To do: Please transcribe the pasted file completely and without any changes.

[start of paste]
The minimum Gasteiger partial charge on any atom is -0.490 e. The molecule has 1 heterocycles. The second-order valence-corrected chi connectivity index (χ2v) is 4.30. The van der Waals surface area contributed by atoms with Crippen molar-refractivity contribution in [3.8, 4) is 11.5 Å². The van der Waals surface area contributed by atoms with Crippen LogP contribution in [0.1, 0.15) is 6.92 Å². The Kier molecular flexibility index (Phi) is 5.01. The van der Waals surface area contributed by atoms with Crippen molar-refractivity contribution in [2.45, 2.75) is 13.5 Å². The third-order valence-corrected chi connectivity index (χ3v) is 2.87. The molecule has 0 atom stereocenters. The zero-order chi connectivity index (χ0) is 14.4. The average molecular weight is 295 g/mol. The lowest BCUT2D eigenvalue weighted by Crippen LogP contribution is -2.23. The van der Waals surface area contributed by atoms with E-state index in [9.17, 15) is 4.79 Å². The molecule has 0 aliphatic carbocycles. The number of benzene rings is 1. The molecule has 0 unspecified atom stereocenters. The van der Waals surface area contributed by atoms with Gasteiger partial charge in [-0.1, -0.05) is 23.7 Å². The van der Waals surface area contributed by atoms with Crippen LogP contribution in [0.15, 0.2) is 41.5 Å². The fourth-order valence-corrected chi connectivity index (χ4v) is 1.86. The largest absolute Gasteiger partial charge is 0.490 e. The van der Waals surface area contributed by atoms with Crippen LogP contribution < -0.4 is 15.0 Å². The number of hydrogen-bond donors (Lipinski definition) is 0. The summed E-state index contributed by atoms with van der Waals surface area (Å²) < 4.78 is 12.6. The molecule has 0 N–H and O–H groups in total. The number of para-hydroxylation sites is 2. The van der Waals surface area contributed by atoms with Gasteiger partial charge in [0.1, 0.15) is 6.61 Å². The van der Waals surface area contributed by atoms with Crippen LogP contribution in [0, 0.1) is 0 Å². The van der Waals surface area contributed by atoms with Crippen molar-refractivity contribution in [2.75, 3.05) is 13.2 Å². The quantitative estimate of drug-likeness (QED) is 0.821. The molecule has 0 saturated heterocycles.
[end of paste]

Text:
The minimum Gasteiger partial charge on any atom is -0.490 e. The molecule has 1 heterocycles. The second-order valence-corrected chi connectivity index (χ2v) is 4.30. The van der Waals surface area contributed by atoms with Crippen molar-refractivity contribution in [3.8, 4) is 11.5 Å². The van der Waals surface area contributed by atoms with Crippen LogP contribution in [0.1, 0.15) is 6.92 Å². The Kier molecular flexibility index (Phi) is 5.01. The van der Waals surface area contributed by atoms with Crippen molar-refractivity contribution in [2.45, 2.75) is 13.5 Å². The third-order valence-corrected chi connectivity index (χ3v) is 2.87. The molecule has 0 atom stereocenters. The zero-order chi connectivity index (χ0) is 14.4. The average molecular weight is 295 g/mol. The lowest BCUT2D eigenvalue weighted by Crippen LogP contribution is -2.23. The van der Waals surface area contributed by atoms with E-state index in [9.17, 15) is 4.79 Å². The molecule has 0 aliphatic carbocycles. The number of benzene rings is 1. The molecule has 0 unspecified atom stereocenters. The van der Waals surface area contributed by atoms with Gasteiger partial charge in [-0.1, -0.05) is 23.7 Å². The van der Waals surface area contributed by atoms with Crippen LogP contribution in [0.15, 0.2) is 41.5 Å². The fourth-order valence-corrected chi connectivity index (χ4v) is 1.86. The largest absolute Gasteiger partial charge is 0.490 e. The van der Waals surface area contributed by atoms with Crippen LogP contribution < -0.4 is 15.0 Å². The number of hydrogen-bond donors (Lipinski definition) is 0. The summed E-state index contributed by atoms with van der Waals surface area (Å²) < 4.78 is 12.6. The molecule has 0 N–H and O–H groups in total. The number of para-hydroxylation sites is 2. The van der Waals surface area contributed by atoms with Gasteiger partial charge in [0.1, 0.15) is 6.61 Å². The van der Waals surface area contributed by atoms with Crippen LogP contribution in [0, 0.1) is 0 Å². The van der Waals surface area contributed by atoms with Crippen molar-refractivity contribution in [2.75, 3.05) is 13.2 Å². The quantitative estimate of drug-likeness (QED) is 0.821. The molecule has 0 saturated heterocycles.